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Gluten-Free with Tiffany

Embarking on a gluten-free lifestyle has been one of the most controversial topics of the last few years. Supporters of gluten-free diets point to studies that show by limiting gluten consumption, one can improve mental clarity and digestion, and reduce inflammation; and not just those diagnosed with gluten intolerance. 

Gluten can be a contributing factor to common complaints like fatigue, joint pain, bloating, acid reflux, and a variety of skin issues. What most don’t realize is that gluten can cause more serious problems, particularly in the brain, resulting in neuropathy, autism, epilepsy, learning disabilities, anxiety and depression. In fact, 60% of celiac sufferers do not experience any gastrointestinal issues, sadly realizing years later that the many symptoms from which they’ve suffered were gluten-related.1 

Why is gluten a problem for so many of us? Gluten, derived from Latin word, “glue,” acts as just that – glue. It offers bread the stretchy texture, but it’s a sticky nuisance in your intestines that eventually triggers your immune system, causing inflammation and poor nutrient absorption which leads to disease that eventually manifests in the weak links of your genetics. 

What if you just limited wheat, rye, and barley consumption to once a month? The essential nutrients you are giving up are easily obtained from other plants and gluten-free grains. 

Let’s look at a study that evaluated the diet of 1,500 celiac patients and 3,500 first-degree relatives over a 20-year period. Of the ones who followed through with accurate reporting of diet and lifestyle, the study found that those that indulged in gluten only once per month had a 600% increase in early risk of death, compared to those who were on a strict gluten-free diet.2 Another recent study found that a smartly designed gluten-free diet reduces risks of inflammation and insulin resistance, which also helps you lose fat.3 

The integrative medical community is now realizing that prevalent issues such as osteoporosis stem from poor nutrient absorption, and routinely are looking at gluten as a root cause. When an osteoporosis patient can rebuild their inflamed gastrointestinal tract, mostly by eliminating gluten, it’s not uncommon to see improvement or even reversal of the disease.4 After implementing a gluten-free diet, the body finally has the opportunity to absorb all essential nutrients, allowing for repair and rebuilding of the bones. Still today, celiac disease and non-celiac gluten sensitivity (NCGS) are difficult to formally diagnose because there is no inexpensive, definitive test for it.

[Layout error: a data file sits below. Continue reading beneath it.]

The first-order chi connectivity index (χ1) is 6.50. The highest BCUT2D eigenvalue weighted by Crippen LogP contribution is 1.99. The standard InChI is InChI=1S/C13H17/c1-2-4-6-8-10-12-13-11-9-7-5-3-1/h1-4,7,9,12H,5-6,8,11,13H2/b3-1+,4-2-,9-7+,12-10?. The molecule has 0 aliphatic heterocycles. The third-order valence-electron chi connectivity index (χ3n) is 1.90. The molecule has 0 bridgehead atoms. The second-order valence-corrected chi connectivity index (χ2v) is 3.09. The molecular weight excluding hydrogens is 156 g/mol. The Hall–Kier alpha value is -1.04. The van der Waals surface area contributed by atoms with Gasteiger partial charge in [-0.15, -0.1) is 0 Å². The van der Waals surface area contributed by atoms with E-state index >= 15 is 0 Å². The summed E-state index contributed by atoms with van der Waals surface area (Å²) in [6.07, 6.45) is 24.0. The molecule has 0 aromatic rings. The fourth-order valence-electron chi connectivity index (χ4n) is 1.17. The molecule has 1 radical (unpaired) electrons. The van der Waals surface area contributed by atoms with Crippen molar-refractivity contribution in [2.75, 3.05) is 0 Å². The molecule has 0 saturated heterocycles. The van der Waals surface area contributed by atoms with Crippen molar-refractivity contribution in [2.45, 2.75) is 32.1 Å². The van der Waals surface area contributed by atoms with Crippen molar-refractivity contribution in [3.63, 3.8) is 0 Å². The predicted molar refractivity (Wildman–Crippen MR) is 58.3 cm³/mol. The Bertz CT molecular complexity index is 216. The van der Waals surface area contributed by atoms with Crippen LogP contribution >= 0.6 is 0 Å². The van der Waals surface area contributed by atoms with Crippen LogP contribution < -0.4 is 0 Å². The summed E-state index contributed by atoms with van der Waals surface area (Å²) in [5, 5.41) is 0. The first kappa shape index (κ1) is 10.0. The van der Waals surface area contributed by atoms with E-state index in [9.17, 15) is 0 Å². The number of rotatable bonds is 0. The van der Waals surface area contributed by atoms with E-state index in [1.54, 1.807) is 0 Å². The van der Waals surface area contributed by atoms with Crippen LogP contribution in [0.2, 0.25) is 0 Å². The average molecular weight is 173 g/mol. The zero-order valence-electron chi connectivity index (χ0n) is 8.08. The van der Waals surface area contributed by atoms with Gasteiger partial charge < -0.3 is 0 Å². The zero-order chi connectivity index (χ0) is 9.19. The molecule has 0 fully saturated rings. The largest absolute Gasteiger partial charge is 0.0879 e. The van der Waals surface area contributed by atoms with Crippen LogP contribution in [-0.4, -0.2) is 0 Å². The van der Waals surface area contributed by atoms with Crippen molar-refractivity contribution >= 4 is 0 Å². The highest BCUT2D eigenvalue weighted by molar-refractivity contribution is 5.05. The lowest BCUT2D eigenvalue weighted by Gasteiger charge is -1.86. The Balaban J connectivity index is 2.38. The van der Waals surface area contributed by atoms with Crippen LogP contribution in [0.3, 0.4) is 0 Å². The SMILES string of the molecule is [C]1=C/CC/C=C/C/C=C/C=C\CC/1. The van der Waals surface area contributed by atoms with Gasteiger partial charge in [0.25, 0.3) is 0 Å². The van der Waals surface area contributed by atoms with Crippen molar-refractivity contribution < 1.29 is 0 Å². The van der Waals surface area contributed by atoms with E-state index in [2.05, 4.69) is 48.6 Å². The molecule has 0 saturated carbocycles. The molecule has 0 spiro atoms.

The simple fact that gluten is inflammatory and can drastically interfere with digestive function should be reason enough to investigate the benefits of a gluten-free lifestyle. 

I highly encourage you to embark on a 30-day gluten-free journey. Be sure to read all labels, as gluten hides in soy sauce and salad dressing. Even popular “sprouted” breads still contain gluten and should be avoided. It’s best to stick to simple, fresh meals as you learn. After a strict 30 days, add gluten back in and see how it affects you. Elimination is the gold standard for evaluating any food sensitivity, and it could be your key to long-term good health.

Tiffany is a Certified Nutrition Consultant and Functional Diagnostic Nutrition Practitioner and can be reached at (760)285.1221 www.GlutenFreeWithTiffany.com

References: 1) Neurologic and Psychiatric Manifestations of Celiac Disease and Gluten Sensitivity. Jessica R. Jackson, et al. Psychiatr Q. 2012 March; 83(1): 91 102. doi: 10.1007/s11126-011-9186-y; 2.) Corrao GCorazza GRBagnardi V et al. Mortality in patients with coeliac disease and their relatives: a cohort study. Lancet. 2001;358356- 361; 3) J Nutr Biochem. 2013 Jun;24(6):1105-11. doi: 10.1016/j.jnutbio.2012.08.009. Epub 2012 Dec 17.; 4). Soares FL, de Oliveira Matoso R, et al. Gluten-free diet reduces adiposity, inflammation and insulin resistance associated with the induction of PPAR-alpha and PPAR-gamma expression. J Nutr Biochem. 2012 Dec 17. PubMed PMID: 23253599.

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